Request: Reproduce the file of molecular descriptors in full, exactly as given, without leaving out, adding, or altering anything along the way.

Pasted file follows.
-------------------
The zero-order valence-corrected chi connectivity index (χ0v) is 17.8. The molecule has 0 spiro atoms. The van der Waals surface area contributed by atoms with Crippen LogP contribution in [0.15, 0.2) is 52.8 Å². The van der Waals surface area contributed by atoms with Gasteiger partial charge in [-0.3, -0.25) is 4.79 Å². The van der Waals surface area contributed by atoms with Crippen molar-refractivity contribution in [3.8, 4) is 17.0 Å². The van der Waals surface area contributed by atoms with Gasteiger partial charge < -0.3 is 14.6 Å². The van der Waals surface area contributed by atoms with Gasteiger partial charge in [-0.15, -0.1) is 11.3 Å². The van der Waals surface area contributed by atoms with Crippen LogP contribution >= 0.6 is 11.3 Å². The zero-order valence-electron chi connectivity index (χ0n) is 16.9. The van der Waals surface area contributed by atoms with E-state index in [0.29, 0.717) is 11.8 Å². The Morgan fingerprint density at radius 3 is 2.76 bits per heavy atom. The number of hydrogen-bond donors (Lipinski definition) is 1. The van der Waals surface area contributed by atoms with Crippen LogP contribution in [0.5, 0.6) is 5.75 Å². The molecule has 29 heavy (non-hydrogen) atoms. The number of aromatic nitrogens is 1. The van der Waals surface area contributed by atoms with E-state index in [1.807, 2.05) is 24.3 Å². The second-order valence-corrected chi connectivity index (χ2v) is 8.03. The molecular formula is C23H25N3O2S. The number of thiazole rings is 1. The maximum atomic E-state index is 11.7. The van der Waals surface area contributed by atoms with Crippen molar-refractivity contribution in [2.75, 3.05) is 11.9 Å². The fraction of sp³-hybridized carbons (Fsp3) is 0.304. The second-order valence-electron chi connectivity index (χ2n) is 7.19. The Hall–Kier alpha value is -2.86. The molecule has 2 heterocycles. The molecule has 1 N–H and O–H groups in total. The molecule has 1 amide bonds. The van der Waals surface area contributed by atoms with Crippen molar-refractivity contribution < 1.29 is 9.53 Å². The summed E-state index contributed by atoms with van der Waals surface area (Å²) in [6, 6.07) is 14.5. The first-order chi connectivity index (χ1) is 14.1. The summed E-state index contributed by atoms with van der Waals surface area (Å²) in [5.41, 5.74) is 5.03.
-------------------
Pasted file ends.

The zero-order valence-corrected chi connectivity index (χ0v) is 17.8. The molecule has 0 spiro atoms. The van der Waals surface area contributed by atoms with Crippen LogP contribution in [0.15, 0.2) is 52.8 Å². The van der Waals surface area contributed by atoms with Gasteiger partial charge in [-0.3, -0.25) is 4.79 Å². The van der Waals surface area contributed by atoms with Crippen molar-refractivity contribution in [3.8, 4) is 17.0 Å². The van der Waals surface area contributed by atoms with Gasteiger partial charge < -0.3 is 14.6 Å². The van der Waals surface area contributed by atoms with Gasteiger partial charge in [-0.15, -0.1) is 11.3 Å². The van der Waals surface area contributed by atoms with Crippen LogP contribution >= 0.6 is 11.3 Å². The zero-order valence-electron chi connectivity index (χ0n) is 16.9. The van der Waals surface area contributed by atoms with E-state index in [0.29, 0.717) is 11.8 Å². The Morgan fingerprint density at radius 3 is 2.76 bits per heavy atom. The number of hydrogen-bond donors (Lipinski definition) is 1. The van der Waals surface area contributed by atoms with Crippen LogP contribution in [0.5, 0.6) is 5.75 Å². The molecule has 29 heavy (non-hydrogen) atoms. The number of aromatic nitrogens is 1. The van der Waals surface area contributed by atoms with E-state index in [1.807, 2.05) is 24.3 Å². The second-order valence-corrected chi connectivity index (χ2v) is 8.03. The molecular formula is C23H25N3O2S. The number of thiazole rings is 1. The maximum atomic E-state index is 11.7. The van der Waals surface area contributed by atoms with Crippen molar-refractivity contribution in [2.75, 3.05) is 11.9 Å². The fraction of sp³-hybridized carbons (Fsp3) is 0.304. The second-order valence-electron chi connectivity index (χ2n) is 7.19. The Hall–Kier alpha value is -2.86. The molecule has 2 heterocycles. The molecule has 1 N–H and O–H groups in total. The molecule has 1 amide bonds. The van der Waals surface area contributed by atoms with Crippen molar-refractivity contribution < 1.29 is 9.53 Å². The summed E-state index contributed by atoms with van der Waals surface area (Å²) in [6, 6.07) is 14.5. The first-order chi connectivity index (χ1) is 14.1. The summed E-state index contributed by atoms with van der Waals surface area (Å²) in [5.41, 5.74) is 5.03.